How to Write a Thesis Paper

Topics: Citation, Logic, Marketing Pages: 11 (2948 words) Published: October 28, 2014
Stake out a clear, complex position (a thesis) with tension that establishes that position as a possible position within a broader range of possibilities. Introductions should offer enough context for readers to understand the problem to which you are responding by taking your position and the broader conversation (in general) within which you are participating. Development needs to be consistent and progressive, not repetitive. Organization needs to be clear and visible. Closed-form features that mark the organization—a forecasting statement (possibly), clear transitions, and strong topic sentences should facilitate reading, as should a logical method of presenting information and advancing the argument. Research should be fully integrated into the paper, with secondary research providing the bulk of your evidence. Evidence should be used responsibly and should be sufficient to the task to which you put it. Integrated research should be richly contextualized and fully explained/analyzed. Sources should not dominate your paper’s argument—your argument should be the chief organizer. Sources should be varied, with at least a few from scholarly sources (professional/academic journals or monographs). Source material should be contextualized and fairly represented. Grammar and mechanics should be rock solid in final draft form—these should not distract the read. Style should be fluid and sophisticated, varied and appropriate to the task. The essay should hew closely to the conventions of your chosen style—MLA, APA, Chicago, etc.—throughout. References should be appropriately enumerated as per the guidelines of your chosen style, and in-text citations should be visible and consistent in keeping with said style. All uses of outside sources should be indicated/documented. Stake out a clear, complex position (a thesis) with tension that establishes that position as a possible position within a broader range of possibilities. Introductions should offer enough context for readers to understand the problem to which you are responding by taking your position and the broader conversation (in general) within which you are participating. Development needs to be consistent and progressive, not repetitive. Organization needs to be clear and visible. Closed-form features that mark the organization—a forecasting statement (possibly), clear transitions, and strong topic sentences should facilitate reading, as should a logical method of presenting information and advancing the argument. Research should be fully integrated into the paper, with secondary research providing the bulk of your evidence. Evidence should be used responsibly and should be sufficient to the task to which you put it. Integrated research should be richly contextualized and fully explained/analyzed. Sources should not dominate your paper’s argument—your argument should be the chief organizer. Sources should be varied, with at least a few from scholarly sources (professional/academic journals or monographs). Source material should be contextualized and fairly represented. Grammar and mechanics should be rock solid in final draft form—these should not distract the read. Style should be fluid and sophisticated, varied and appropriate to the task. The essay should hew closely to the conventions of your chosen style—MLA, APA, Chicago, etc.—throughout. References should be appropriately enumerated as per the guidelines of your chosen style, and in-text citations should be visible and consistent in keeping with said style. All uses of outside sources should be indicated/documented. Stake out a clear, complex position (a thesis) with tension that establishes that position as a possible position within a broader range of possibilities. Introductions should offer enough context for readers to understand the problem to which you are responding by taking your position and the broader conversation (in general) within which you are participating. Development needs to be consistent and...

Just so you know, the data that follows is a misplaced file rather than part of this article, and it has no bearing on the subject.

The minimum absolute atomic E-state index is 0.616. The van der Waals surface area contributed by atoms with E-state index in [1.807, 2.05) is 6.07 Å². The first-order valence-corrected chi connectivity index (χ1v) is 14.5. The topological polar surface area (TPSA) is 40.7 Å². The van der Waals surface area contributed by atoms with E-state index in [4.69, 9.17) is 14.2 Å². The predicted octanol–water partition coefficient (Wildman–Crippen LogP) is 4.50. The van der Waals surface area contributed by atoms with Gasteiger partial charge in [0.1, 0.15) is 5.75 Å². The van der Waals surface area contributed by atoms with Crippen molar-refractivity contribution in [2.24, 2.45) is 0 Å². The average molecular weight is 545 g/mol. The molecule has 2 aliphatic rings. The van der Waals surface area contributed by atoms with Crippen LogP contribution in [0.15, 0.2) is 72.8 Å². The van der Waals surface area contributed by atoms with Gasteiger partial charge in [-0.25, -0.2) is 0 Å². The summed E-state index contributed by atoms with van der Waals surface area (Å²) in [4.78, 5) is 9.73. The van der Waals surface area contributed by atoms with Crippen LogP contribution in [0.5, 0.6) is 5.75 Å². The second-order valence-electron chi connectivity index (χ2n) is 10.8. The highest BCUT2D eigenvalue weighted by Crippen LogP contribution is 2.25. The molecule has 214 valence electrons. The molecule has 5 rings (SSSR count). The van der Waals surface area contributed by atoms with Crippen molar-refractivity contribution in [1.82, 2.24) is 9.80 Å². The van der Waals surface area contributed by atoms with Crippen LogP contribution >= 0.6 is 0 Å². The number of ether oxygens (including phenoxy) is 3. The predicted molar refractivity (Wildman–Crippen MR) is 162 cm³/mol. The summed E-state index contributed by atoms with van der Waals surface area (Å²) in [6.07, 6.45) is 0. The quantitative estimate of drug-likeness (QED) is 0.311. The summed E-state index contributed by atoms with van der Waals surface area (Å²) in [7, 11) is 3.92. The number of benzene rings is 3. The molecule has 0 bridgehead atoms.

References: should be appropriately enumerated as per the guidelines of your chosen style, and in-text citations should be visible and consistent in keeping with said style. All uses of outside sources should be indicated/documented.
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